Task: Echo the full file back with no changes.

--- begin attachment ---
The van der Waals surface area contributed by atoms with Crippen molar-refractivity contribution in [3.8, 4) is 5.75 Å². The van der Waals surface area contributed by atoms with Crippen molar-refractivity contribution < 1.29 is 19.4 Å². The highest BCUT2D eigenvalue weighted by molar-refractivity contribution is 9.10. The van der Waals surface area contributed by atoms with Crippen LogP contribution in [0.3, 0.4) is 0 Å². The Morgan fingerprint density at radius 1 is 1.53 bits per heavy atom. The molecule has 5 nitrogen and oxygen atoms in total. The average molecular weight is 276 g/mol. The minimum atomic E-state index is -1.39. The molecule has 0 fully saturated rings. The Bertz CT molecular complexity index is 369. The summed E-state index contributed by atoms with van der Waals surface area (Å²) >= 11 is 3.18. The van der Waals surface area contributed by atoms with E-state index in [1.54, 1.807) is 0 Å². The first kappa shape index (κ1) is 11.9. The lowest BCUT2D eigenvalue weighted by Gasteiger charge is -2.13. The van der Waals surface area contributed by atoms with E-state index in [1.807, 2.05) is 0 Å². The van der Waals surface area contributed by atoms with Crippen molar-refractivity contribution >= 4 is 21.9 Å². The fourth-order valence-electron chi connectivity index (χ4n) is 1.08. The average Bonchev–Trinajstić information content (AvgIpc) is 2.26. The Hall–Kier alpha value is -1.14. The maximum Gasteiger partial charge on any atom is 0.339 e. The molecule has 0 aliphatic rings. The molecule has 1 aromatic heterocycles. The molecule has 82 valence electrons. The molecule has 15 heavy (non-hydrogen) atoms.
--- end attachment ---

The van der Waals surface area contributed by atoms with Crippen molar-refractivity contribution in [3.8, 4) is 5.75 Å². The van der Waals surface area contributed by atoms with Crippen molar-refractivity contribution < 1.29 is 19.4 Å². The highest BCUT2D eigenvalue weighted by molar-refractivity contribution is 9.10. The van der Waals surface area contributed by atoms with Crippen LogP contribution in [0.3, 0.4) is 0 Å². The Morgan fingerprint density at radius 1 is 1.53 bits per heavy atom. The molecule has 5 nitrogen and oxygen atoms in total. The average molecular weight is 276 g/mol. The minimum atomic E-state index is -1.39. The molecule has 0 fully saturated rings. The Bertz CT molecular complexity index is 369. The summed E-state index contributed by atoms with van der Waals surface area (Å²) >= 11 is 3.18. The van der Waals surface area contributed by atoms with E-state index in [1.54, 1.807) is 0 Å². The first kappa shape index (κ1) is 11.9. The lowest BCUT2D eigenvalue weighted by Gasteiger charge is -2.13. The van der Waals surface area contributed by atoms with E-state index in [1.807, 2.05) is 0 Å². The van der Waals surface area contributed by atoms with Crippen molar-refractivity contribution >= 4 is 21.9 Å². The fourth-order valence-electron chi connectivity index (χ4n) is 1.08. The average Bonchev–Trinajstić information content (AvgIpc) is 2.26. The Hall–Kier alpha value is -1.14. The maximum Gasteiger partial charge on any atom is 0.339 e. The molecule has 0 aliphatic rings. The molecule has 1 aromatic heterocycles. The molecule has 82 valence electrons. The molecule has 15 heavy (non-hydrogen) atoms.